가마쿠라막부의 오슈 인식

Title
가마쿠라막부의 오슈 인식
Other Titles
Oshu, a frontier of medieval Japan
Author
이세연
Keywords
오슈; 변경; 오랑캐; 생활의 장; 기억; Oshu; Frontier; Barbarian; Field of life; Memory
Issue Date
2015-12
Publisher
일본사학회
Citation
일본역사연구, NO 42, Page. 57-82
Abstract
This article analyzes the recognition of Kamakura Bakufu(鎌倉幕府) on Oshu(奥州) located in the northeast of the Japanese archipelago. In the early 1180’s, Oshu was firstly recognized as a refuge. This recognition was based on the notion that Oshu had been the frontier obtained through numerous conquests on barbarian since 8th century. In particular, the Oshu conquest by Minamotono Yoriyoshi(源頼義) and Yoshiie(義家) was constantly remembered in Kamakura Bakufu. Based on the memories of the conquests of Genji(源氏) ancestors, Oshu was being still perceived as a land of barbarians. Oshu battle of 1189 brought about a subtle change in this perception. Oshu battle firstly enhanced the notion of ˂Oshu=barbarians˃. Because Oshu battle, imitating the Oshu conquest by Minamoto Yoriyoshi was carried out in the context of conquest on barbarians. But Oshu as a land of barbarians was not all that Kamakura Bakufu faced in the development process and after the process of the battle. A splendid culture and governance system of Oshu Fujiwara clan(奥州藤原氏) caused a crack in recognition of Kamakura Bakufu on Oshu. This recognition were changed more radically via a generational change within the Bakufu and the severance of Genji Shogunate. The severance of Genji Shogunate triggered the oblivion of the Oshu conquest of Minamotono Yoriyoshi and Yoshiie. Furthermore, when a new generation emerged as a Bakufu’s protagonist by the 1220’s, the notion of ˂Oshu=barbarians˃ had to be underflowed inevitably. Now Oshu was emerging as a field of life. It was Hojo clan(北条氏) who led the conversion of Oshu to a field of life. Hojo clan’s estates accounted for nearly half of the Oshu. Hojo clan especially dominated the frontier of latitude 40 north. Goods of the northernmost tip of Honshu(本州) were circulated through the Japanese archipelago by Hojo clan and their subordinate. Through the intricate chains of people and goods, Oshu’s image as a field of life had become firm.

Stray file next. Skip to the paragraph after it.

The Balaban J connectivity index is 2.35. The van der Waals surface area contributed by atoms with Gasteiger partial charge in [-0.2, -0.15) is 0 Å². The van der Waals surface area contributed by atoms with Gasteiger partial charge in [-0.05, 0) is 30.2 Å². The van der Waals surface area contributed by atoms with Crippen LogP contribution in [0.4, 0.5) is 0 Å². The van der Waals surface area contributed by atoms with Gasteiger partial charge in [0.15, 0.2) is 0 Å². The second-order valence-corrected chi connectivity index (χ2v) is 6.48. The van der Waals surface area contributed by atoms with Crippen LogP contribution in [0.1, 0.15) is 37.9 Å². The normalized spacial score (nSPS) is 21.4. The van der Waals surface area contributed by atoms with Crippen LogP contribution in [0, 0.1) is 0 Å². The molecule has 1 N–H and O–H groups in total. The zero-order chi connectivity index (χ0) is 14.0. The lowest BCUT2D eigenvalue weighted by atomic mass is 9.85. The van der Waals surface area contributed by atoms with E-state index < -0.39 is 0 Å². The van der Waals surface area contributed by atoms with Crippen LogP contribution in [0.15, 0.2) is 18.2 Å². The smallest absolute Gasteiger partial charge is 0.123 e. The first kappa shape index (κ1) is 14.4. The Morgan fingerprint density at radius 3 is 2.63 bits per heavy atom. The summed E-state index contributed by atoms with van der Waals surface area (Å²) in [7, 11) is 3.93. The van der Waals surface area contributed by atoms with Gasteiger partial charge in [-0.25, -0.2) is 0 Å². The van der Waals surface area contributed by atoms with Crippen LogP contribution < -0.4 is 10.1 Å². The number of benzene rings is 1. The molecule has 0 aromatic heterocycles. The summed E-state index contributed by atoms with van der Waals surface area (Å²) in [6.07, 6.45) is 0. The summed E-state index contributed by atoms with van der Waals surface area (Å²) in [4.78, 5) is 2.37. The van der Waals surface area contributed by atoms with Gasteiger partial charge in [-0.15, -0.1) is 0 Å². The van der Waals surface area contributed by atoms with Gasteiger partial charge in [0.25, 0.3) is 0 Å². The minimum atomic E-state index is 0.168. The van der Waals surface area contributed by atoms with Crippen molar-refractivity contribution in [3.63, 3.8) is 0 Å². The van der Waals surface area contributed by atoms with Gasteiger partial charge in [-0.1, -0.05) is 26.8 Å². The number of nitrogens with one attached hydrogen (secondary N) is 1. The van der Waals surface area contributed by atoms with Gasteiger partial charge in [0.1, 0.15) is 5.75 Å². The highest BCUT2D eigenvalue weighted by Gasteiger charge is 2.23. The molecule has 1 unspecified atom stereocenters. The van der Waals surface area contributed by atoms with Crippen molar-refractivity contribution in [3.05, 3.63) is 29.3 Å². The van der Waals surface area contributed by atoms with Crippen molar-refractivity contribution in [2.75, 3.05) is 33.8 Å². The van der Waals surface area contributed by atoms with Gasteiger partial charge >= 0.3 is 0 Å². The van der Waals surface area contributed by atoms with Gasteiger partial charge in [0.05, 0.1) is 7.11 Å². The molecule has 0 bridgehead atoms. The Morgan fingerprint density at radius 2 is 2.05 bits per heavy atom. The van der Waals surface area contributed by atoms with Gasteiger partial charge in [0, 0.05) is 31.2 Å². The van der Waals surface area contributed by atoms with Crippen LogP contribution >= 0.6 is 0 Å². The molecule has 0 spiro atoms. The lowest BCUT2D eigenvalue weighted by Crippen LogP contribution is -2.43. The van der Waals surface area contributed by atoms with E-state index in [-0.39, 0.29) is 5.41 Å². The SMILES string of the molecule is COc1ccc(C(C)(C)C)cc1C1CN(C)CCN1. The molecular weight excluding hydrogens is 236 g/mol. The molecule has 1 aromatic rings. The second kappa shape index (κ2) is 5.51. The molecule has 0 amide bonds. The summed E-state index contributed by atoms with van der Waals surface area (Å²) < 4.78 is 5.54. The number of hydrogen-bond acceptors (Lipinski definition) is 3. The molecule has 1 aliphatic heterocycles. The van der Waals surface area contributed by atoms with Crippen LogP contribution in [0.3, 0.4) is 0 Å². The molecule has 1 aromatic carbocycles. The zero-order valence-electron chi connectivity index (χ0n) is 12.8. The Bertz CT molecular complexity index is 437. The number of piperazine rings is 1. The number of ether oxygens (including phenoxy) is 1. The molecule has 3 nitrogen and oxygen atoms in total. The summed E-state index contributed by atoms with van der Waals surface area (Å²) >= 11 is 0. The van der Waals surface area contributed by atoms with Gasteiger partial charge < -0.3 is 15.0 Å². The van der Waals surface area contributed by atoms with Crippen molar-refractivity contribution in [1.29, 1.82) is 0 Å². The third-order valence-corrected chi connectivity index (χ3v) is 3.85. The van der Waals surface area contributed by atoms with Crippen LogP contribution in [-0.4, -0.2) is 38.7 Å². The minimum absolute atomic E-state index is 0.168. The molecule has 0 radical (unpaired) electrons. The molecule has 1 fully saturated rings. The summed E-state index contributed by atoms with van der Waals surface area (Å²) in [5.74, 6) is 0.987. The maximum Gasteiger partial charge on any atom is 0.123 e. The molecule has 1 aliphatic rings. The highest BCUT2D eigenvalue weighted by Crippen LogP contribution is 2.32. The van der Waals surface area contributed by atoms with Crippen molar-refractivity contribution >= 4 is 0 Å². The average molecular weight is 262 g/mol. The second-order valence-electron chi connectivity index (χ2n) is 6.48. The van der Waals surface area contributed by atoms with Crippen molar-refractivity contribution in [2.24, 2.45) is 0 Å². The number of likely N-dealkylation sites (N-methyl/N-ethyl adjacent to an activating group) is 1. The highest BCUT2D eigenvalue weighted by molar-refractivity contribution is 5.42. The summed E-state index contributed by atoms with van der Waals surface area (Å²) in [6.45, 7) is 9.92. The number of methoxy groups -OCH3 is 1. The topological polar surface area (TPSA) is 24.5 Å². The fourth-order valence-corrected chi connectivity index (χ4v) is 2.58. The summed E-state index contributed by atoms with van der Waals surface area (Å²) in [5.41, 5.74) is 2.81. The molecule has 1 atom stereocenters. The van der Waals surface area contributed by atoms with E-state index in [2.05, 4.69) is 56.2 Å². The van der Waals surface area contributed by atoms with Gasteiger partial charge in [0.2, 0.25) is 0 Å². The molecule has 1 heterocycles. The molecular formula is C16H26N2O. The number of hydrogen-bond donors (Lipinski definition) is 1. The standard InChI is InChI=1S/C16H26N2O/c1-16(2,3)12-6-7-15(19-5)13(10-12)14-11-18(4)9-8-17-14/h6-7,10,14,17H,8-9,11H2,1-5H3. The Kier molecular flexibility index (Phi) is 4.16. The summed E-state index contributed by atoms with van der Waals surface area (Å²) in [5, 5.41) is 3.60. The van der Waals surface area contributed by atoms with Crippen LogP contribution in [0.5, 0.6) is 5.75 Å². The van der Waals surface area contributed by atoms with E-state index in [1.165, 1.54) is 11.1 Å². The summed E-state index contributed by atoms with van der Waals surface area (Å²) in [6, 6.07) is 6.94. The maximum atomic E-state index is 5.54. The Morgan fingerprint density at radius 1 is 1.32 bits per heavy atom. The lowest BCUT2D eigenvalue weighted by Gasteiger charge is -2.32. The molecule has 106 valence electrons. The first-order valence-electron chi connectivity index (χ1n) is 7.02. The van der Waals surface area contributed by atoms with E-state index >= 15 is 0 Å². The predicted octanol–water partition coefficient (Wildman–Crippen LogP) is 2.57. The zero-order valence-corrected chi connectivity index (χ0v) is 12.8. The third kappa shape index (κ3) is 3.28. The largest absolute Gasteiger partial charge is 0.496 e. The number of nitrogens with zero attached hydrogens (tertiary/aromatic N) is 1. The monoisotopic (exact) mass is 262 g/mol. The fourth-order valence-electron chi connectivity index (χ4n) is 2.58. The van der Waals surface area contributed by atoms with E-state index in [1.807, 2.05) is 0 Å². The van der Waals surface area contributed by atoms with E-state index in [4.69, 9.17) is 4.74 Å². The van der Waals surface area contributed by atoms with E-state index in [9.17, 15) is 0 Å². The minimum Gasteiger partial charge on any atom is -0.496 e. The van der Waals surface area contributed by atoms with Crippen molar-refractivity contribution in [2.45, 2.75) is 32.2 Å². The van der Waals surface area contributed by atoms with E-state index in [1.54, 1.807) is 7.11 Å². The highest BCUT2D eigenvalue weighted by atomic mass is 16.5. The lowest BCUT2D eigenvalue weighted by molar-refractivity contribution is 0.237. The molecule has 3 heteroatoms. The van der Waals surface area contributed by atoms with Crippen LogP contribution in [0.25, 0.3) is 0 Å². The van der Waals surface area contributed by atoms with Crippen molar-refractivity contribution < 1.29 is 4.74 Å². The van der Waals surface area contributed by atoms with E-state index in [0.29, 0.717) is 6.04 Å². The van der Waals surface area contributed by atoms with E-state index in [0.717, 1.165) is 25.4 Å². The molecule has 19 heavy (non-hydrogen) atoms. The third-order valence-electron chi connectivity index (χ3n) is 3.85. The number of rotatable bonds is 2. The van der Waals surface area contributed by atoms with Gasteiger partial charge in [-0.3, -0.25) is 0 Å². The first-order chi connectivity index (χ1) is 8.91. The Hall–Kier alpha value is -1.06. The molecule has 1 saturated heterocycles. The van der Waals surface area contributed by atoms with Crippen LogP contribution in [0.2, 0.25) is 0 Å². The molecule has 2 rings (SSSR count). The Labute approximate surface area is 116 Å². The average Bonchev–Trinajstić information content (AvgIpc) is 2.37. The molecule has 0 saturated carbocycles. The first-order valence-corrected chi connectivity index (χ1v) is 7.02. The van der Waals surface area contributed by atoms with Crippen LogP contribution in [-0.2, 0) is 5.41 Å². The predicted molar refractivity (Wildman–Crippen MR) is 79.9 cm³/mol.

URI
http://www.dbpia.co.kr/Article/NODE06575062http://hdl.handle.net/20.500.11754/29347
ISSN
1229-5264
Appears in Collections:
RESEARCH INSTITUTE[S](부설연구소) > RESEARCH INSTITUTE OF COMPARATIVE HISTORY & CULTURE(비교역사문화연구소) > Articles
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